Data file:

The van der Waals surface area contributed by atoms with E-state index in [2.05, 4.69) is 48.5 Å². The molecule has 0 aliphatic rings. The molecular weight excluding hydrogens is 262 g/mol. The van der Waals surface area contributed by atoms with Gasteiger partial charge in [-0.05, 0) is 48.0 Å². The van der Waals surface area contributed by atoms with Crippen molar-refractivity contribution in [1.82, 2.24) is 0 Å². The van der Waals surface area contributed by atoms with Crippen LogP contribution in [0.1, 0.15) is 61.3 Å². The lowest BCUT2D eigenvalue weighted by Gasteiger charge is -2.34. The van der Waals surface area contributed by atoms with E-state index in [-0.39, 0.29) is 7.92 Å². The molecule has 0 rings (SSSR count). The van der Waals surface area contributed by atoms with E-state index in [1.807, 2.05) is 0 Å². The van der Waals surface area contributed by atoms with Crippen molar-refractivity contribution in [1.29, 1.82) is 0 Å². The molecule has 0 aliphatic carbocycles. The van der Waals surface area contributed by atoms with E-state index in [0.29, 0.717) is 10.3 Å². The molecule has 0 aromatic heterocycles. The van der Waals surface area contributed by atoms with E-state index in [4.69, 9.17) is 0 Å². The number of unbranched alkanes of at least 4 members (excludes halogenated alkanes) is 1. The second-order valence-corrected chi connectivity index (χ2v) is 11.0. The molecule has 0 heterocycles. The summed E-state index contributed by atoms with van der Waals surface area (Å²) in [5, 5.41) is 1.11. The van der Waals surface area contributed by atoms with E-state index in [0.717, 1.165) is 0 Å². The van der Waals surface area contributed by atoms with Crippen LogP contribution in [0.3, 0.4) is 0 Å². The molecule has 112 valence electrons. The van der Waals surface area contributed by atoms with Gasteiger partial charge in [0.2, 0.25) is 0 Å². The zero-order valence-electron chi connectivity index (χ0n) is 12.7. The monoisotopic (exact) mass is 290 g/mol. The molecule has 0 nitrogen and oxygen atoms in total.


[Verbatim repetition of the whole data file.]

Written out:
The van der Waals surface area contributed by atoms with E-state index in [2.05, 4.69) is 48.5 Å². The molecule has 0 aliphatic rings. The molecular weight excluding hydrogens is 262 g/mol. The van der Waals surface area contributed by atoms with Gasteiger partial charge in [-0.05, 0) is 48.0 Å². The van der Waals surface area contributed by atoms with Crippen molar-refractivity contribution in [1.82, 2.24) is 0 Å². The van der Waals surface area contributed by atoms with Crippen LogP contribution in [0.1, 0.15) is 61.3 Å². The lowest BCUT2D eigenvalue weighted by Gasteiger charge is -2.34. The van der Waals surface area contributed by atoms with E-state index in [-0.39, 0.29) is 7.92 Å². The molecule has 0 rings (SSSR count). The van der Waals surface area contributed by atoms with E-state index in [1.807, 2.05) is 0 Å². The van der Waals surface area contributed by atoms with Crippen molar-refractivity contribution in [1.29, 1.82) is 0 Å². The molecule has 0 aliphatic carbocycles. The van der Waals surface area contributed by atoms with E-state index in [0.29, 0.717) is 10.3 Å². The molecule has 0 aromatic heterocycles. The van der Waals surface area contributed by atoms with E-state index in [4.69, 9.17) is 0 Å². The number of unbranched alkanes of at least 4 members (excludes halogenated alkanes) is 1. The second-order valence-corrected chi connectivity index (χ2v) is 11.0. The molecule has 0 heterocycles. The summed E-state index contributed by atoms with van der Waals surface area (Å²) in [5, 5.41) is 1.11. The van der Waals surface area contributed by atoms with E-state index in [0.717, 1.165) is 0 Å². The van der Waals surface area contributed by atoms with Crippen LogP contribution in [0.3, 0.4) is 0 Å². The molecule has 112 valence electrons. The van der Waals surface area contributed by atoms with Gasteiger partial charge in [0.2, 0.25) is 0 Å². The zero-order valence-electron chi connectivity index (χ0n) is 12.7. The monoisotopic (exact) mass is 290 g/mol. The molecule has 0 nitrogen and oxygen atoms in total.